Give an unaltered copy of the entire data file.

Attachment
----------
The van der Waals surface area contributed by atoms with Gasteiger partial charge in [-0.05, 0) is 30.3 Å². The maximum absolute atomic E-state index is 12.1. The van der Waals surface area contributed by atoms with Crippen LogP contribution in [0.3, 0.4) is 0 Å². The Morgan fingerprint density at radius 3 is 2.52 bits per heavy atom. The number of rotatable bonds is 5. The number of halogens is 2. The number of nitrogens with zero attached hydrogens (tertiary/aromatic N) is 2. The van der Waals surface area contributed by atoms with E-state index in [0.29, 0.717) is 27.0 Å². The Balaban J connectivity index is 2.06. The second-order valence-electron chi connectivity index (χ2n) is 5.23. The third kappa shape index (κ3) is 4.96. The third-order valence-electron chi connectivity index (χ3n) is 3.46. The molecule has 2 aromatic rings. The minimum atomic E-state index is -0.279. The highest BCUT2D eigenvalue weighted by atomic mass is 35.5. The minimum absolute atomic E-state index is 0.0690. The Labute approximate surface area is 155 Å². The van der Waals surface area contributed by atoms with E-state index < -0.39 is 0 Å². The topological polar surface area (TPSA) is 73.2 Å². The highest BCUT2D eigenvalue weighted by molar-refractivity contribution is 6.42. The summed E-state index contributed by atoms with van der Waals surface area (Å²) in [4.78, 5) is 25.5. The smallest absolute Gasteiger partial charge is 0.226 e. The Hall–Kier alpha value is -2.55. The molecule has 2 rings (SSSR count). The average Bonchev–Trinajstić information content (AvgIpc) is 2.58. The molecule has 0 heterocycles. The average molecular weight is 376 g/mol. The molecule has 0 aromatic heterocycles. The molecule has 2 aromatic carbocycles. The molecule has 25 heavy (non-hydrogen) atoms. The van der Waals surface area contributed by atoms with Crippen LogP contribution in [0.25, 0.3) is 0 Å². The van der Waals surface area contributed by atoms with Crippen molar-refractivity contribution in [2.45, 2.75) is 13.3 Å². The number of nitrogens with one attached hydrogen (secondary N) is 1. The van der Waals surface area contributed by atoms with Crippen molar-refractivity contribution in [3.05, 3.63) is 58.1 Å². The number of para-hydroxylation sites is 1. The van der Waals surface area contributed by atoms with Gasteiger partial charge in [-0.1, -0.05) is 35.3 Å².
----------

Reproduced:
The van der Waals surface area contributed by atoms with Gasteiger partial charge in [-0.05, 0) is 30.3 Å². The maximum absolute atomic E-state index is 12.1. The van der Waals surface area contributed by atoms with Crippen LogP contribution in [0.3, 0.4) is 0 Å². The Morgan fingerprint density at radius 3 is 2.52 bits per heavy atom. The number of rotatable bonds is 5. The number of halogens is 2. The number of nitrogens with zero attached hydrogens (tertiary/aromatic N) is 2. The van der Waals surface area contributed by atoms with E-state index in [0.29, 0.717) is 27.0 Å². The Balaban J connectivity index is 2.06. The second-order valence-electron chi connectivity index (χ2n) is 5.23. The third kappa shape index (κ3) is 4.96. The third-order valence-electron chi connectivity index (χ3n) is 3.46. The molecule has 2 aromatic rings. The minimum atomic E-state index is -0.279. The highest BCUT2D eigenvalue weighted by atomic mass is 35.5. The minimum absolute atomic E-state index is 0.0690. The Labute approximate surface area is 155 Å². The van der Waals surface area contributed by atoms with E-state index < -0.39 is 0 Å². The topological polar surface area (TPSA) is 73.2 Å². The highest BCUT2D eigenvalue weighted by molar-refractivity contribution is 6.42. The summed E-state index contributed by atoms with van der Waals surface area (Å²) in [4.78, 5) is 25.5. The smallest absolute Gasteiger partial charge is 0.226 e. The Hall–Kier alpha value is -2.55. The molecule has 2 rings (SSSR count). The average Bonchev–Trinajstić information content (AvgIpc) is 2.58. The molecule has 0 heterocycles. The average molecular weight is 376 g/mol. The molecule has 0 aromatic heterocycles. The molecule has 2 aromatic carbocycles. The molecule has 25 heavy (non-hydrogen) atoms. The van der Waals surface area contributed by atoms with Crippen LogP contribution in [0.25, 0.3) is 0 Å². The van der Waals surface area contributed by atoms with Crippen molar-refractivity contribution in [2.45, 2.75) is 13.3 Å². The number of nitrogens with one attached hydrogen (secondary N) is 1. The van der Waals surface area contributed by atoms with Crippen molar-refractivity contribution in [3.05, 3.63) is 58.1 Å². The number of para-hydroxylation sites is 1. The van der Waals surface area contributed by atoms with Gasteiger partial charge in [-0.1, -0.05) is 35.3 Å².